National News

CT mother set for deportation seeks sanctuary at church

Posted July 21

— A Norwalk mother of four children who has lived in the United States for more than two decades was supposed to be headed back to Guatemala on Thursday.

Support lawyers, advocates and pleas from Sens. Richard Blumenthal and Chris Murphy weren't enough to sway the immigration officials who ordered her to leave.

On Thursday, 43-year-old Nury Chavarria, an undocumented immigrant, was set to board a plane at 5 p.m. and head back to Guatemala.

However, on Thursday afternoon, Eyewitness News found out she is seeking refuge in a local church through sanctuary. She is staying at the Igleasia De Dios Pentacostal Church in New Haven's Fair Haven neighborhood.

Advocates said when they last heard from Immigration Customs Enforcement, it was acknowledged that they would honor the current statutes, not going into churches or schools.

Supporters rallied for her in New Haven on Wednesday.

The message was loud and clear: "Keep Nury home." Connecticut's senators also wrote letters on her behalf.

But they didn't get the decision for which they'd been hoping.

"I believe in keeping families together, and this doesn't make any sense to me," said Terra Martin of New Fairfield.

Nury Chavarria said she came to the country 24 years ago. She settled in Norwalk and got a job as a housekeeper. She raised a family.

Now President Trump's crackdown on undocumented immigrants has come into play. She was told she can no longer stay in the country.

"The last month was really tough with everybody and I can't believe that happened to me," Nury Chavarria told Eyewitness News.

She said the decision will tear her family apart.

Her oldest child, who's 21, has cerebral palsy. Her youngest is 9 years old.

"Please don't do this to my mom," said Haley Chavarria. "She really didn't do anything."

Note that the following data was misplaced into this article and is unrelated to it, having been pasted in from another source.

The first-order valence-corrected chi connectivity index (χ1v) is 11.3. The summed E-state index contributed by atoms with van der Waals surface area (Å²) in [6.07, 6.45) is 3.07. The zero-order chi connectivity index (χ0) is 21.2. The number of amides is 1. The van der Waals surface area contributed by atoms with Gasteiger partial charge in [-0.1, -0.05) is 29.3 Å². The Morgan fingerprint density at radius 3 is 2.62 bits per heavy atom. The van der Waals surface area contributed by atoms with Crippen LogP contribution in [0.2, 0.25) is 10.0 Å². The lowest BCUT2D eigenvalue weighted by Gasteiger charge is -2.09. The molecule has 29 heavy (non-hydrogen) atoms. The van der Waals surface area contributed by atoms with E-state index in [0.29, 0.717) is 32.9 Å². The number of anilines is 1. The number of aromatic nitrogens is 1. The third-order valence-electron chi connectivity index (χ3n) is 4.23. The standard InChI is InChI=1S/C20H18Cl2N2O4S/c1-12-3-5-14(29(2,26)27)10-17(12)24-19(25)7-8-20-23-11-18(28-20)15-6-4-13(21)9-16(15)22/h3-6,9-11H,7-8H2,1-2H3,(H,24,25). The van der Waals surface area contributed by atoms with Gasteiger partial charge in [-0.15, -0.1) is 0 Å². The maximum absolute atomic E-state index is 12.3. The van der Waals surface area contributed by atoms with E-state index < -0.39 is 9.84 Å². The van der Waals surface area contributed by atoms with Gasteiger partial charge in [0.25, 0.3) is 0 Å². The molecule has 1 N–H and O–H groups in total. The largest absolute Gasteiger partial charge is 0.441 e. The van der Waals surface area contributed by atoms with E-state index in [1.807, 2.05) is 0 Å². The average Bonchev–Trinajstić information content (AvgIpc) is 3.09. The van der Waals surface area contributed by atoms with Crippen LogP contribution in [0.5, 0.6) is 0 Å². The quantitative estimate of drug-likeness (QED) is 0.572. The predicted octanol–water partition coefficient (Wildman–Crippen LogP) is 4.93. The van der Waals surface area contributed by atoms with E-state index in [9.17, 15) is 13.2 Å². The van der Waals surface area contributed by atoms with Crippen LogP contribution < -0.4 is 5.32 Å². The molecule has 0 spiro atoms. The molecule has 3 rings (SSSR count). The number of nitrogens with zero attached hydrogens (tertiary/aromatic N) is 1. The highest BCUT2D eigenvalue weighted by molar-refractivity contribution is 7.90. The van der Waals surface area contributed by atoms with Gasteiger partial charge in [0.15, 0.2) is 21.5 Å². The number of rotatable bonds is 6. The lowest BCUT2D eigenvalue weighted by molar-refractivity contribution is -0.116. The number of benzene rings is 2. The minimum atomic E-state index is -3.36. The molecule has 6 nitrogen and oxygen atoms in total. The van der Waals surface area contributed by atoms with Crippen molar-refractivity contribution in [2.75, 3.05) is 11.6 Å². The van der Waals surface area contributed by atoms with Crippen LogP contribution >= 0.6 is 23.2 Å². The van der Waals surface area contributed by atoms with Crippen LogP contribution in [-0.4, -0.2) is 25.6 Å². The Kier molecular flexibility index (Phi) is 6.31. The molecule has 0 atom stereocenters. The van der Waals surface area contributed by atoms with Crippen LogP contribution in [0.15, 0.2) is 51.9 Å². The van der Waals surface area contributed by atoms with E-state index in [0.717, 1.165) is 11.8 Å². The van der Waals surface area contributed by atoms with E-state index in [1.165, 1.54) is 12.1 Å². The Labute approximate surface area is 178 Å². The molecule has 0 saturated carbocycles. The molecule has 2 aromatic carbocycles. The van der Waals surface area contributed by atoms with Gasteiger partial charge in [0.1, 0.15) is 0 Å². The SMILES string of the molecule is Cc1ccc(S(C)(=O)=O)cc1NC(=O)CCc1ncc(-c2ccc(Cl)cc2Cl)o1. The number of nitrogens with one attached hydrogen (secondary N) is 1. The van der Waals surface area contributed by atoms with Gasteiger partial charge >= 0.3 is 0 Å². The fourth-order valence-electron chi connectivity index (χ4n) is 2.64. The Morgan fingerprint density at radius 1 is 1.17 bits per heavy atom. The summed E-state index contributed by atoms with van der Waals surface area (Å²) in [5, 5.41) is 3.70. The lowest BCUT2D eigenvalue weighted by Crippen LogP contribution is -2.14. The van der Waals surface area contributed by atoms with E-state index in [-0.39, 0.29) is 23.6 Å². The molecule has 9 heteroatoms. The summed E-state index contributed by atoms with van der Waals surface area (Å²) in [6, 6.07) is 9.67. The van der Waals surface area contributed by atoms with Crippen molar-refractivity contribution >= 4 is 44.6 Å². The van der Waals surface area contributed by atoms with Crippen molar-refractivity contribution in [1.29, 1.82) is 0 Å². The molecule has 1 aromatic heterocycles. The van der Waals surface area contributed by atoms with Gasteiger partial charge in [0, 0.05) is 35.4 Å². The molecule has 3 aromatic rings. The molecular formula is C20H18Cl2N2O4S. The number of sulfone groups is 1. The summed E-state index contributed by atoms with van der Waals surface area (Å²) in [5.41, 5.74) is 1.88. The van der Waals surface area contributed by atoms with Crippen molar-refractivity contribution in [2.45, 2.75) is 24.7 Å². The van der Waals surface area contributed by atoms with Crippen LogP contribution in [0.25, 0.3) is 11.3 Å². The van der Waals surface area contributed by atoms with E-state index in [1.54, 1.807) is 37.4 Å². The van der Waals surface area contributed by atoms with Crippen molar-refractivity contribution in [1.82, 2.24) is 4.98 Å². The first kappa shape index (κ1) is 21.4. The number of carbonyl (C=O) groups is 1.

On Thursday evening, Gov. Dannel Malloy met with Chavarria just hours after she decided to seek refuge from deportation. He said she isn't the kind of person immigration officials should be focused on.

"I'm here to say this individual case is wrong but I am also very committed that the greater wrong is when the American people are lied to about what their government is doing," said Malloy.

Eyewitness News was told that Nury Chavarria would live with her mother in Guatemala. She's still trying to figure out who will care for her four children in the U.S.

Now that she's seeking sanctuary, the Center for Community Changes plans to help Chavarria's children get to New Haven from Norwalk so they can spend time together.

Senator Blumenthal says this case is similar to that of Luis Barrios, the Derby father, who also came from Guatemala, had a steady job to support his family, and just like Chavarria, had no criminal record.

But while he was given a two-year stay following his deportation order, she was told to leave.

"The abject irrationality and inconsistency of the Trump administration approach is illustrated by these two cases. In Nury's case, every logic and evidence of fairness argued in favor of permitting her to stay. There was no consistency or rationality or reason, or let alone humanity in this case," Blumenthal said.

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